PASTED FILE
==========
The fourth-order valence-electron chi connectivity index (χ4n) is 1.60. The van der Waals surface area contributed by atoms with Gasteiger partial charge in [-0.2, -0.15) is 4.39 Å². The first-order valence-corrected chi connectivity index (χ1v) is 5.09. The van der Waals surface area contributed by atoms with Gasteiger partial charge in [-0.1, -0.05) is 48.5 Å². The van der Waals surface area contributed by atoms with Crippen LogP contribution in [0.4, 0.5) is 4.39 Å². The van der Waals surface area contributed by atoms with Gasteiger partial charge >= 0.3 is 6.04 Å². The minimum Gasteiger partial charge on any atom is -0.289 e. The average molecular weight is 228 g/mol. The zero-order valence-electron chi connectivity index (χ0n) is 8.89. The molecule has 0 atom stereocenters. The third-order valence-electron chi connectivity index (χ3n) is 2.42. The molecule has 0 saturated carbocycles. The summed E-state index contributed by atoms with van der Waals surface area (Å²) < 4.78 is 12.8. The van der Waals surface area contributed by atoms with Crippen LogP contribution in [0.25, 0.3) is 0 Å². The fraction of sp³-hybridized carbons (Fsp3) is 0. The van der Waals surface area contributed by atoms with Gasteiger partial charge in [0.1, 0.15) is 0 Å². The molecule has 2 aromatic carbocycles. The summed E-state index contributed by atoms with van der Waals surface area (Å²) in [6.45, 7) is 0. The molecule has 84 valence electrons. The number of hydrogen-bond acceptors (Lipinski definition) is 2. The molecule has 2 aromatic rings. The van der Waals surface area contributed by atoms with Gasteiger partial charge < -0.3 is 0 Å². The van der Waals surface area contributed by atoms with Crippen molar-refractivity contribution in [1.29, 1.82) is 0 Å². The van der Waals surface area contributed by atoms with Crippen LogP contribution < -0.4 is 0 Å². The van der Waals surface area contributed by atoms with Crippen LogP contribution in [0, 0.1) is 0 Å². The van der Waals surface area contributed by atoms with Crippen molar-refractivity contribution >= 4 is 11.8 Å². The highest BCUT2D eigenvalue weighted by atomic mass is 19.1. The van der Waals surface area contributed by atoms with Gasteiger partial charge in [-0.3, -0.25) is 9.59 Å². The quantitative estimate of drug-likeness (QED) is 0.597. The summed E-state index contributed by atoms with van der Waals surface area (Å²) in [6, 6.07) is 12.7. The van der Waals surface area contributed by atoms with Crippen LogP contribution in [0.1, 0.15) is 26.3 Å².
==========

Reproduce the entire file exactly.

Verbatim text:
The fourth-order valence-electron chi connectivity index (χ4n) is 1.60. The van der Waals surface area contributed by atoms with Gasteiger partial charge in [-0.2, -0.15) is 4.39 Å². The first-order valence-corrected chi connectivity index (χ1v) is 5.09. The van der Waals surface area contributed by atoms with Gasteiger partial charge in [-0.1, -0.05) is 48.5 Å². The van der Waals surface area contributed by atoms with Crippen LogP contribution in [0.4, 0.5) is 4.39 Å². The van der Waals surface area contributed by atoms with Gasteiger partial charge >= 0.3 is 6.04 Å². The minimum Gasteiger partial charge on any atom is -0.289 e. The average molecular weight is 228 g/mol. The zero-order valence-electron chi connectivity index (χ0n) is 8.89. The molecule has 0 atom stereocenters. The third-order valence-electron chi connectivity index (χ3n) is 2.42. The molecule has 0 saturated carbocycles. The summed E-state index contributed by atoms with van der Waals surface area (Å²) < 4.78 is 12.8. The van der Waals surface area contributed by atoms with Crippen LogP contribution in [0.25, 0.3) is 0 Å². The fraction of sp³-hybridized carbons (Fsp3) is 0. The van der Waals surface area contributed by atoms with Gasteiger partial charge in [0.1, 0.15) is 0 Å². The molecule has 2 aromatic carbocycles. The summed E-state index contributed by atoms with van der Waals surface area (Å²) in [6.45, 7) is 0. The molecule has 84 valence electrons. The number of hydrogen-bond acceptors (Lipinski definition) is 2. The molecule has 2 aromatic rings. The van der Waals surface area contributed by atoms with Gasteiger partial charge < -0.3 is 0 Å². The van der Waals surface area contributed by atoms with Crippen molar-refractivity contribution in [1.29, 1.82) is 0 Å². The van der Waals surface area contributed by atoms with Crippen LogP contribution < -0.4 is 0 Å². The van der Waals surface area contributed by atoms with Crippen LogP contribution in [0, 0.1) is 0 Å². The van der Waals surface area contributed by atoms with Crippen molar-refractivity contribution >= 4 is 11.8 Å². The highest BCUT2D eigenvalue weighted by atomic mass is 19.1. The van der Waals surface area contributed by atoms with Gasteiger partial charge in [-0.3, -0.25) is 9.59 Å². The quantitative estimate of drug-likeness (QED) is 0.597. The summed E-state index contributed by atoms with van der Waals surface area (Å²) in [6, 6.07) is 12.7. The van der Waals surface area contributed by atoms with Crippen LogP contribution in [0.1, 0.15) is 26.3 Å².